The Ethics of Civil War Memory

My talk on Friday at the Civil War Memory conference focused specifically on memory and USCTs at the Crater.  I examined both how and why black soldiers were left out of public commemorations and written accounts of the battle by the turn of the twentieth century.  Towards the end I briefly touched on what I believe to be the moral significance of memory studies.  In the past I’ve shied away from being too explicit about what ultimately drives me in my historical pursuits.  Here are the final few paragraphs for your consideration:

As a case study of American Civil War memory the story of the Crater allows us to see more clearly the ways in which history is often used for purposes that have little to do with a desire to tell an accurate and balanced story of the past. More importantly, an analysis of how the battle has been remembered highlights those interpretive strands that were acknowledged and ultimately reinforced as well as those that were intentionally ignored.

Part of the process of writing about Civil War memory is to suggest what was possible. The collective memory of the Civil War and the Crater in particular could have evolved in any number of ways. That it did evolve in a certain way serves to remind us of how important it is to step back on occasion and ask how that narrative evolved and why. Only then is it possible to acknowledge shortcomings in the interpretation and make necessary corrections that more accurately reflect the historical record.

Disagreements surrounding how to interpret and remember the racial component of the battle of the Crater points to the extent to which Americans continue to perceive the Civil War as a chivalrous contest between white Northerners and Southerners. While the tendency to suppress uncomfortable facts about race may help render the story palatable it can only do so by sacrificing salient aspects of the history. More importantly, it suggests that until we are prepared to confront important issues of race in our Civil War and elsewhere we will continue to struggle to engage in honest dialogue about race in our society today.

I don’t see how anyone can study the evolution of our memories of the Civil War without acknowledging the moral/political implications for our own time.  Now I don’t think there is anything in these brief comments that is prescriptive for a specific set of changes.  In other words, nothing stated above suggests or implies a social policy or other public act.  I think it is enough to create the mental space which makes it possible to think critically about the implications surrounding the way in which our historical narratives serve to bring about and reinforce various political and social ends.

While some may be concerned that such a statement on my part betrays a lack of objectivity or a commitment to a certain set of political principles, I don’t believe there is a necessary conflict.  First, I don’t hold to a traditional belief that interprets objectivity as some kind of metaphysical space in which the individual comes in touch with an independent reality.  There is no historical “in and of itself.”  A more realistic understanding of historical objectivity involves a continuous commitment to remaining open to revision or willingness to be surprised by the available evidence.  There doesn’t seem to me to be anything necessarily wrong with claiming a moral purpose behind one’s historical scholarship and maintaining the integrity of a serious researcher.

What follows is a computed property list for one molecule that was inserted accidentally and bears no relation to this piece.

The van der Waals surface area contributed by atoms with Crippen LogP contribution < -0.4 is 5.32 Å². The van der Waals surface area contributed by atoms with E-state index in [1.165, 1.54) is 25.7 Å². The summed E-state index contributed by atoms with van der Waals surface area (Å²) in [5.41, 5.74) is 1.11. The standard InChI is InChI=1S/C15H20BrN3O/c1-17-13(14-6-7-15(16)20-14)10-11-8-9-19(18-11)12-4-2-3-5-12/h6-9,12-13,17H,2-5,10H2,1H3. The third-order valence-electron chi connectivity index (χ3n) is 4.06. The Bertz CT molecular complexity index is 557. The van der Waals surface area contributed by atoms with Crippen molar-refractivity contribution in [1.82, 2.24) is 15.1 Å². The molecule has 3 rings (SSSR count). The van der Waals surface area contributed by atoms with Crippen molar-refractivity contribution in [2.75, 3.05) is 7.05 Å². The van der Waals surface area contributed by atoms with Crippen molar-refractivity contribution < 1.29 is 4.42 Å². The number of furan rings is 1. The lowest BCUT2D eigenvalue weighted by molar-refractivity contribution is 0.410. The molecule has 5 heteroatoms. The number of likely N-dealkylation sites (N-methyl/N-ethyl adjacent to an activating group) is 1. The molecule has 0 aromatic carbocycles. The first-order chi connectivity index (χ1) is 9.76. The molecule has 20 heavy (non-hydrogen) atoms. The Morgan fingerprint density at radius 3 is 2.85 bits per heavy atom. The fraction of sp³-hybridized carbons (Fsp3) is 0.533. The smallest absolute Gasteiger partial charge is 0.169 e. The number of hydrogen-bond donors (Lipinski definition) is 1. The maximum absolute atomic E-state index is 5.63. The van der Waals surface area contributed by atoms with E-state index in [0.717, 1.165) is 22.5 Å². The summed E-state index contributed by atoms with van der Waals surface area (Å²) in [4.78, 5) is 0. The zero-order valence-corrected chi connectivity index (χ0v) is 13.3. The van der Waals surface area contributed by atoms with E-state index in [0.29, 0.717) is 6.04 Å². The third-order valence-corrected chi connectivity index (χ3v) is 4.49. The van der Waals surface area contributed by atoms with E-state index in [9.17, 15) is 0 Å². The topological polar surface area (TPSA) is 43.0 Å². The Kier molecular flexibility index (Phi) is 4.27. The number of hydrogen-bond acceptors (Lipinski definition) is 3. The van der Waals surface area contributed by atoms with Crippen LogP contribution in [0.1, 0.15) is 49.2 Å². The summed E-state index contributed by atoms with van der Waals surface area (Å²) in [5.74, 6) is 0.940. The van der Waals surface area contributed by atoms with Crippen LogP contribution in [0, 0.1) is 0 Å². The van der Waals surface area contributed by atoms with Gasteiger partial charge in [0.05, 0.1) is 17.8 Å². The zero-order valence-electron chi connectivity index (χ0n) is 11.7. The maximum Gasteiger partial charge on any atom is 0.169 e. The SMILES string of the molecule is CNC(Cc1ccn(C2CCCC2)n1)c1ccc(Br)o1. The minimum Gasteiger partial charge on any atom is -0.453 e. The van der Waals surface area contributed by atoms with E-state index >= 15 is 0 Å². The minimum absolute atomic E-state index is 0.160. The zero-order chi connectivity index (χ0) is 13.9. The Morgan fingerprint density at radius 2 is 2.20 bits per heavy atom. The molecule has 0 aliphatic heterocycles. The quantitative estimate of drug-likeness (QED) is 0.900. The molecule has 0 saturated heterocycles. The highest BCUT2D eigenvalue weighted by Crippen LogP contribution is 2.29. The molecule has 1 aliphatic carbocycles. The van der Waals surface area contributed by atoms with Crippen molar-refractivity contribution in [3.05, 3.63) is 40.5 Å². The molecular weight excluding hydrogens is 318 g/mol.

[photograph, from left to right: me, historian Mark Snell, Councilman Frank Smith Jr. and historian Roger Davidson – Smith was one of the leaders behind the commission and placement of the monument to African-American soldiers and the Civil War (Washington, D.C.]

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Southern Fried Rabbit

On Saturday evening historian Michael Birdwell of Tennessee Tech discussed the history of Civil War films.  Michael was kind enough to put together a filmography of roughly 1,300 Civil War related titles.  In addition to his analysis we watched a few clips from a selection of films which served to inform the discussion. The final clip was a light-hearted and classic Bugs Bunny episode which I am sure many of you are familiar with.  The cartoon is a window into our biases about the South, slavery, and the Civil War.  At one point Bugs refers to the war as the War Between the States.  Notice when Yosemite Sam, who plays a Confederate officer, confronts a black-faced and banjo playing Bugs Bunny with the words: "It’s one of our boys…Hey there boy…."  When the slave plays Yankee Doodle and is threatened by Yosemite Sam Bugs pleads: "Don’t beat me massa."   

Enjoy.

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Civil War Memory Conference: A Few Thoughts

My drive home from Shepherdstown today gave me some time to think about the weekend.  First and foremost, I had an incredible time.  Mark Snell and the rest of his staff put on a first-rate conference.  Yesterday we traveled to Washington, D.C. for a tour of Civil War monuments and Arlington National Cemetery.  It was a long day, but the weather was gorgeous and both Mark and historian Roger Davidson did an excellent job of interpreting the various sites.  [I will comment more specifically in the coming weeks about the various talks and tours.]Today we ended the conference with a roundtable discussion involving all of the speakers.  We went for about an hour, but I suspect we could have talked much longer.

I mentioned at one point during this final session that I was originally skeptical that a conference geared towards Civil War enthusiasts would work around the theme of memory.  How many times have I said that most people want nothing more than battles and leaders?  Thankfully I was wrong and that I was wrong has given me a great deal to think about.  The discussions were enlightening and the participants seemed to appreciate having the opportunity to think about a subject that many had not spent much or any time with.  One gentleman admitted today during the final session that he believes the study of memory can be applied to many other areas of his life.  Plenty of other people voiced their appreciation for having their understanding of the war broadened in a meaningful way.  There were a few tense moments during the tours and sessions, but what was so nice was that we were  able to talk through all of the issues that came up.  No one tried to convince the other that he/she was wrong.  It was about sharing ideas and perspective; unfortunately, such openness and curiosity is so rare in certain circles.